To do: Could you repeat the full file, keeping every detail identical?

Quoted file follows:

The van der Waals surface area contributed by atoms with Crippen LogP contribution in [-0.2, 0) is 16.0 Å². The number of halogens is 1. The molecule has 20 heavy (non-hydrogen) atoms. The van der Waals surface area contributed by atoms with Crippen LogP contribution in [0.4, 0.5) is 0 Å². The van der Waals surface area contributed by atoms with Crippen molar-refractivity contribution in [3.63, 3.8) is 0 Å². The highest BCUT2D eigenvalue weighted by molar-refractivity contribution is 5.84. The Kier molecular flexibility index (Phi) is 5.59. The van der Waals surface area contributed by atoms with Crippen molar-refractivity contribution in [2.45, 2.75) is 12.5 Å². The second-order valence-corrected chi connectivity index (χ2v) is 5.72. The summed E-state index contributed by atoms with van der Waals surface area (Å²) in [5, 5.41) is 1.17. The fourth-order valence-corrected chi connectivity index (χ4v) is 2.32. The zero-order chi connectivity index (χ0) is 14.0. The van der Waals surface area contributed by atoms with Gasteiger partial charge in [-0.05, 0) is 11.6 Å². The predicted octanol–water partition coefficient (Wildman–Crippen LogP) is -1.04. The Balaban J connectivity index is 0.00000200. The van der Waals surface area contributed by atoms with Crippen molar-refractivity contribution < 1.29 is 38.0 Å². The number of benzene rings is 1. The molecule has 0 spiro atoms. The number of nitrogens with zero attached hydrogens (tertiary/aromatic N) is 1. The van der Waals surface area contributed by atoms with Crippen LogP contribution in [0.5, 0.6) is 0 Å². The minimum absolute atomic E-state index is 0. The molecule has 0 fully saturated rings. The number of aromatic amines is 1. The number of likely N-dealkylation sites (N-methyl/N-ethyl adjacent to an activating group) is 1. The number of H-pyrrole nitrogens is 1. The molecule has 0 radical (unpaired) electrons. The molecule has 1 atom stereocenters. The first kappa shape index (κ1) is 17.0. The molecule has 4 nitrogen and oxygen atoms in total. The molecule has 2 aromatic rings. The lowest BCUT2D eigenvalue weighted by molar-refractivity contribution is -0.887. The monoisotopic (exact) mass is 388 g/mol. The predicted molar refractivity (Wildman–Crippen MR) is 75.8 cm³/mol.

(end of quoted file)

The van der Waals surface area contributed by atoms with Crippen LogP contribution in [-0.2, 0) is 16.0 Å². The number of halogens is 1. The molecule has 20 heavy (non-hydrogen) atoms. The van der Waals surface area contributed by atoms with Crippen LogP contribution in [0.4, 0.5) is 0 Å². The van der Waals surface area contributed by atoms with Crippen molar-refractivity contribution in [3.63, 3.8) is 0 Å². The highest BCUT2D eigenvalue weighted by molar-refractivity contribution is 5.84. The Kier molecular flexibility index (Phi) is 5.59. The van der Waals surface area contributed by atoms with Crippen molar-refractivity contribution in [2.45, 2.75) is 12.5 Å². The second-order valence-corrected chi connectivity index (χ2v) is 5.72. The summed E-state index contributed by atoms with van der Waals surface area (Å²) in [5, 5.41) is 1.17. The fourth-order valence-corrected chi connectivity index (χ4v) is 2.32. The zero-order chi connectivity index (χ0) is 14.0. The van der Waals surface area contributed by atoms with Gasteiger partial charge in [-0.05, 0) is 11.6 Å². The predicted octanol–water partition coefficient (Wildman–Crippen LogP) is -1.04. The Balaban J connectivity index is 0.00000200. The van der Waals surface area contributed by atoms with Crippen molar-refractivity contribution < 1.29 is 38.0 Å². The number of benzene rings is 1. The molecule has 0 spiro atoms. The number of nitrogens with zero attached hydrogens (tertiary/aromatic N) is 1. The van der Waals surface area contributed by atoms with Crippen LogP contribution in [0.5, 0.6) is 0 Å². The minimum absolute atomic E-state index is 0. The molecule has 0 fully saturated rings. The number of aromatic amines is 1. The number of likely N-dealkylation sites (N-methyl/N-ethyl adjacent to an activating group) is 1. The number of H-pyrrole nitrogens is 1. The molecule has 0 radical (unpaired) electrons. The molecule has 1 atom stereocenters. The first kappa shape index (κ1) is 17.0. The molecule has 4 nitrogen and oxygen atoms in total. The molecule has 2 aromatic rings. The lowest BCUT2D eigenvalue weighted by molar-refractivity contribution is -0.887. The monoisotopic (exact) mass is 388 g/mol. The predicted molar refractivity (Wildman–Crippen MR) is 75.8 cm³/mol.